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CALAIS., Issue 15677, 16 December 1914
SWING OF CONCENTRATIONS. NOTES ON "ATROCITIES." THE MUTILATION LEGENDS. SHIPS OFF LA PLATA. IS THE VON DER TANN OUT? [By A. Spence.] Could tho Germans shoot across the Channel if they got to Calais? General Baron Von Ardenno has just answered the question in tho ' Saehsischcr StaatsAnzeiger.' " Tho distance is 22 miles," 6ays the baron, "and our 30.5 cm. (12in) howitzers have a range of 14 miles (height of such a shot 4,370yd5). The range of our 42cm. (17in) howitzers is much greater. England can expect still further artillery surprises. Even if we cannot shoot from tho French coast to tho English a safety zone can be made for German ships,'which will cover more than half the. navigable channel. We can also mako bases for submarines and—-last, but not least—bases for our Zeppelins. In .spito of all England's mine-laying, in spite of her great fleet, she is always afraid of a German force landing in the United Kingdom. When the French coast 13 in our hands such an invasion, which is now considered a foolish romance, will be easily possible, especially when England continue a to sund troops away from tho, Isliuid." That, then, was tho German view if they had got Calais. It interprets why tho Allies were obliged to ruin hundreds of Belgian farms by letting in the sea. It tells why Dixmuda was transformed into a blazing furnace, and why Ypres became bloodier than a score of Waterloos. Has Germany now given up Calais as a bad job? Tho news wears a little of that color. Amsterdam thinks that the swing of a new concentration is inland towards Courtrai. Tho 'Daily Chronicle' asserts that a constant reshufflng is apparent behind the enemy's lines. It is unsafe to tacit too much inference on to this at present. If it were wholly true it would indicate further quarrels among tho German higher leaders. But tho fact is that the aeroplane strips tho mystery off all concentrations, and the very 'situation which we see to-day has been happily phrased by a military writer. The art of war lias been robbed of that element of surprise which afforded Napoleon dramatic opportunity for the display of his genius. His object was to discover tho weak spot in tho enemy's lines, and, having discovered it, to hurl upon it ail the forces at his command. A premature revelation would have spoiled all. But a coup of the sort is no longer possible, for a manoeuvre on the one sido is met instantly by a manoeuvre on the other. War now consists in a series of parallel movements; its art has changed. It would be scarcely an exaggeration to say that it does not exist. The two armies turn about each other like boxers in the preliminary phases of a fight. They pivot clumsily to catch each other at a disadvantage, and that is practically all the art of it. The rest is a ding-dong battle of resistance, of marching and countermarching. That is to-day's news from Flanders in a nutshell. ONE MYSTERY ENDED. Everyone in Wellington knew what escort took the last Expeditionary Force away from these shores, but no one was allowed to say. That mighty official mystery, which was no mystery at all, and could not have deceived the eye of a tomtit, much le:s the eye of the enemy, ends 10-da>. J'lie Press Association message giving a further instalment of the story of the Emden, as told by an officer on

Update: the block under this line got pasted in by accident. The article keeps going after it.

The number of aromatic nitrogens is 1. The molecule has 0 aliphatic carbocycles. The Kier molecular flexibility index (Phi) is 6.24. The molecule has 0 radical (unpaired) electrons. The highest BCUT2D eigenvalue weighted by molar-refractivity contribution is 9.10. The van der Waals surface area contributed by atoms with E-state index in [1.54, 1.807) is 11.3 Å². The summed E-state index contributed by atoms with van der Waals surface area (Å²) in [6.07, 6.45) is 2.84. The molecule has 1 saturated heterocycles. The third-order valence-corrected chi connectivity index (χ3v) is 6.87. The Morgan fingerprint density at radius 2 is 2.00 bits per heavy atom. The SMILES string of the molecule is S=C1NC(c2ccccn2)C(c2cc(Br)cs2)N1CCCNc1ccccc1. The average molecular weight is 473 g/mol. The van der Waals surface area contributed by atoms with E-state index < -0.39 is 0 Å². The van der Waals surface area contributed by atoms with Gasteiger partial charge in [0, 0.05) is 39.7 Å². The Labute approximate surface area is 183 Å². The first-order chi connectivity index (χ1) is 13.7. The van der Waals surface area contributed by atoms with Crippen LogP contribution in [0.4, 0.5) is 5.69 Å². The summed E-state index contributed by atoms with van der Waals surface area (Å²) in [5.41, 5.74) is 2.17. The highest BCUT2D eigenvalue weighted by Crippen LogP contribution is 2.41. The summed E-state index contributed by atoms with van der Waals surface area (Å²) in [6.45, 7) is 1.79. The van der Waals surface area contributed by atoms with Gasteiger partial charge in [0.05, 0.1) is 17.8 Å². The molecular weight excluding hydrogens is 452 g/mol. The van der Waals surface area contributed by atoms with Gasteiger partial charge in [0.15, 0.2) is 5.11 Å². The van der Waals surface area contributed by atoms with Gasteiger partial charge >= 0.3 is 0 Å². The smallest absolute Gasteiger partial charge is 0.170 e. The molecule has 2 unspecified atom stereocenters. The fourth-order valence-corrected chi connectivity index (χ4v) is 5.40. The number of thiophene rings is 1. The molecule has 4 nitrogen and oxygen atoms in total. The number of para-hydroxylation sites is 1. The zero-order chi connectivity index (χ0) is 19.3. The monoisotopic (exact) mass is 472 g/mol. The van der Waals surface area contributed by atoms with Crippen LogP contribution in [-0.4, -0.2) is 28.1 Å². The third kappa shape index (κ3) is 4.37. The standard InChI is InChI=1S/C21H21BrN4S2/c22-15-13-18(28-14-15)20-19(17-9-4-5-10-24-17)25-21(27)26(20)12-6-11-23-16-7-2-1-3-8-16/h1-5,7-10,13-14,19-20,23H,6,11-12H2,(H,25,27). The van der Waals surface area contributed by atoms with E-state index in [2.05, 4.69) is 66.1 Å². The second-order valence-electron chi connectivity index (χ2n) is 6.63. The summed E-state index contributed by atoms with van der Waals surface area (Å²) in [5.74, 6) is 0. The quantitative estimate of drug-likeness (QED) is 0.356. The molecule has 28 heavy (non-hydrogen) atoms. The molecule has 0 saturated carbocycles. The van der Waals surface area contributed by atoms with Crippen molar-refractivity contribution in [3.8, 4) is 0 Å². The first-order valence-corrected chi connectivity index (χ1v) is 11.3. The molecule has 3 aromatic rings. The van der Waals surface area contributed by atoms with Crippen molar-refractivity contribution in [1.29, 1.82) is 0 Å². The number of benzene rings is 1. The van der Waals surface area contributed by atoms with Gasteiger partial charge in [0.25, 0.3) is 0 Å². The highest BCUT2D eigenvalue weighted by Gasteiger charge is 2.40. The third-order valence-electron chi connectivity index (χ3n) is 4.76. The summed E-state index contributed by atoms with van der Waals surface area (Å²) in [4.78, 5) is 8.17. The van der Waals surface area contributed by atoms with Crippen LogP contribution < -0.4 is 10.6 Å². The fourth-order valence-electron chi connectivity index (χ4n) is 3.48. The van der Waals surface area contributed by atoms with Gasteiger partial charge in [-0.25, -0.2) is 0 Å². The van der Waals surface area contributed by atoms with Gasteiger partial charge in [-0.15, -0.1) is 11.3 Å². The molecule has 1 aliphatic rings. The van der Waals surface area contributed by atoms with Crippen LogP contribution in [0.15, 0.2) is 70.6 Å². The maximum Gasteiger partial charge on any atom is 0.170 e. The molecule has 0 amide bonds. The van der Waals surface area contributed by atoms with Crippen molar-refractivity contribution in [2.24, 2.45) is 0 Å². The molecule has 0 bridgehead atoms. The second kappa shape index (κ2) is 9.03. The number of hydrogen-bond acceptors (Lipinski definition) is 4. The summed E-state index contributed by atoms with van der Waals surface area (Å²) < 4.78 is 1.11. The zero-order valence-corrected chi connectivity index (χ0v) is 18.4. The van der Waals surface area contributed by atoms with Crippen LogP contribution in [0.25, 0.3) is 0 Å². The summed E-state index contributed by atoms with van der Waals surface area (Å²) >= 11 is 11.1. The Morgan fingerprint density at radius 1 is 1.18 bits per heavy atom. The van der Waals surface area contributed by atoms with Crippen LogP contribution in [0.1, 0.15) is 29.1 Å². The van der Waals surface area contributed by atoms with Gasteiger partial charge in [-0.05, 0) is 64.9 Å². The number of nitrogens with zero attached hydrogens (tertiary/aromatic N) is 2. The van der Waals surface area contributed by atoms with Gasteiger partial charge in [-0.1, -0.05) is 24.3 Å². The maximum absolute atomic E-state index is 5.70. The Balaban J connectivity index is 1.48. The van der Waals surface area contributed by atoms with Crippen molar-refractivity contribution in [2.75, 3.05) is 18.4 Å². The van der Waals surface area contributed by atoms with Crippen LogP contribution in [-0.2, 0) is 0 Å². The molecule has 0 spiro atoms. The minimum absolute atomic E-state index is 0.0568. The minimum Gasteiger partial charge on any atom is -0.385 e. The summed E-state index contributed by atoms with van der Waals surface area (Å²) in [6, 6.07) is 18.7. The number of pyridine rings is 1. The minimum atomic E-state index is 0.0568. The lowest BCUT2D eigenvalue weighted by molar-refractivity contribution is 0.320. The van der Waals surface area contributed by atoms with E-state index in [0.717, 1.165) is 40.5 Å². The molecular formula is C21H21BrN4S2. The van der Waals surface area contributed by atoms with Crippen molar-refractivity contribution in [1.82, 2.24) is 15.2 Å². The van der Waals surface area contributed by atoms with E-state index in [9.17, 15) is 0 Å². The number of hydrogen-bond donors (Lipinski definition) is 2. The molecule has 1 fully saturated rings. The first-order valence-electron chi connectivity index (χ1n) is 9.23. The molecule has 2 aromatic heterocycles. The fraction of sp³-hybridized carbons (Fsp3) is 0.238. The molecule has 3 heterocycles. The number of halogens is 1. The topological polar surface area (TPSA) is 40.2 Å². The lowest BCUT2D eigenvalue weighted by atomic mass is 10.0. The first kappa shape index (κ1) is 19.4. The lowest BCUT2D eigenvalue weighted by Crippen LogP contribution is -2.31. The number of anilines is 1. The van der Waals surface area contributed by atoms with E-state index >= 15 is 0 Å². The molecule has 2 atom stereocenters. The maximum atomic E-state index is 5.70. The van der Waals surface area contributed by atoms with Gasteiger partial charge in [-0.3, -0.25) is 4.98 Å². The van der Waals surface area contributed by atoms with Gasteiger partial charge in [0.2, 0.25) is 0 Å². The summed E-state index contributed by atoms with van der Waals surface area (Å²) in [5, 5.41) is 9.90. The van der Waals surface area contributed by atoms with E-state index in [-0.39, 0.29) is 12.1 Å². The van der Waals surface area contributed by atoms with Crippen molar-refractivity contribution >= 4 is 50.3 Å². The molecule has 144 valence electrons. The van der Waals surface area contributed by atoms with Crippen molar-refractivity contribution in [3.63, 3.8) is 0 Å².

CALAIS., Issue 15677, 16 December 1914
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